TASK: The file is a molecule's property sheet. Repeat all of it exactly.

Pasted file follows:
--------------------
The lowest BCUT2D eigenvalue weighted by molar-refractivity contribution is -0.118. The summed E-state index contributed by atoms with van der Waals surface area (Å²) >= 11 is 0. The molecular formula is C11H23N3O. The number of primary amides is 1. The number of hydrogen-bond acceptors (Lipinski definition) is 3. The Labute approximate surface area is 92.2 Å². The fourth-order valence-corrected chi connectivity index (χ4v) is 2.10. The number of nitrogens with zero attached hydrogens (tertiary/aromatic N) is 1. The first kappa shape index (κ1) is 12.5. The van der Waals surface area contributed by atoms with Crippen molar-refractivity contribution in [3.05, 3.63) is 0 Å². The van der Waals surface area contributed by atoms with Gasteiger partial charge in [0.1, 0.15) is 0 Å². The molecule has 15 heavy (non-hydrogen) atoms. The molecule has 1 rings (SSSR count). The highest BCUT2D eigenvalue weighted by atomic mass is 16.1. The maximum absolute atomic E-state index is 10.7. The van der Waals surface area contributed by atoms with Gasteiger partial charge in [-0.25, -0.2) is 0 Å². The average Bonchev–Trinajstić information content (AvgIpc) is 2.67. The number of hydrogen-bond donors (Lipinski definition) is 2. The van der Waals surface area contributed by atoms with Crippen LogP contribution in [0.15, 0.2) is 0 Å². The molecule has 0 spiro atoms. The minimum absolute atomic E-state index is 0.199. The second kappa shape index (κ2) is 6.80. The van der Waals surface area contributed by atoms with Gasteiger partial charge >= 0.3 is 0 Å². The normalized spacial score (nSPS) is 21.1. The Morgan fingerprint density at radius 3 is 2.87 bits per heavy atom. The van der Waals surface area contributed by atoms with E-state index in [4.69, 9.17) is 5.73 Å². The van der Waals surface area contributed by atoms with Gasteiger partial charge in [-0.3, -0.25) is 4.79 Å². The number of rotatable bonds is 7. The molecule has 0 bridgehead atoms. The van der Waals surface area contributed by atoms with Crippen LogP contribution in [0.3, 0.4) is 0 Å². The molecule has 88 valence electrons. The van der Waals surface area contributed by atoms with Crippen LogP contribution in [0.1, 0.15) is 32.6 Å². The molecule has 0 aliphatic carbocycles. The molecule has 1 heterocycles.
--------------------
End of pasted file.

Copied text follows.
The lowest BCUT2D eigenvalue weighted by molar-refractivity contribution is -0.118. The summed E-state index contributed by atoms with van der Waals surface area (Å²) >= 11 is 0. The molecular formula is C11H23N3O. The number of primary amides is 1. The number of hydrogen-bond acceptors (Lipinski definition) is 3. The Labute approximate surface area is 92.2 Å². The fourth-order valence-corrected chi connectivity index (χ4v) is 2.10. The number of nitrogens with zero attached hydrogens (tertiary/aromatic N) is 1. The first kappa shape index (κ1) is 12.5. The van der Waals surface area contributed by atoms with Crippen molar-refractivity contribution in [3.05, 3.63) is 0 Å². The van der Waals surface area contributed by atoms with Gasteiger partial charge in [0.1, 0.15) is 0 Å². The molecule has 15 heavy (non-hydrogen) atoms. The molecule has 1 rings (SSSR count). The highest BCUT2D eigenvalue weighted by atomic mass is 16.1. The maximum absolute atomic E-state index is 10.7. The van der Waals surface area contributed by atoms with Gasteiger partial charge in [-0.25, -0.2) is 0 Å². The average Bonchev–Trinajstić information content (AvgIpc) is 2.67. The number of hydrogen-bond donors (Lipinski definition) is 2. The van der Waals surface area contributed by atoms with Crippen LogP contribution in [0.15, 0.2) is 0 Å². The molecule has 0 spiro atoms. The minimum absolute atomic E-state index is 0.199. The second kappa shape index (κ2) is 6.80. The van der Waals surface area contributed by atoms with Gasteiger partial charge >= 0.3 is 0 Å². The normalized spacial score (nSPS) is 21.1. The Morgan fingerprint density at radius 3 is 2.87 bits per heavy atom. The van der Waals surface area contributed by atoms with E-state index in [4.69, 9.17) is 5.73 Å². The van der Waals surface area contributed by atoms with Gasteiger partial charge in [-0.3, -0.25) is 4.79 Å². The number of rotatable bonds is 7. The molecule has 0 bridgehead atoms. The van der Waals surface area contributed by atoms with Crippen LogP contribution in [0.3, 0.4) is 0 Å². The molecule has 88 valence electrons. The van der Waals surface area contributed by atoms with Crippen LogP contribution in [0.1, 0.15) is 32.6 Å². The molecule has 0 aliphatic carbocycles. The molecule has 1 heterocycles.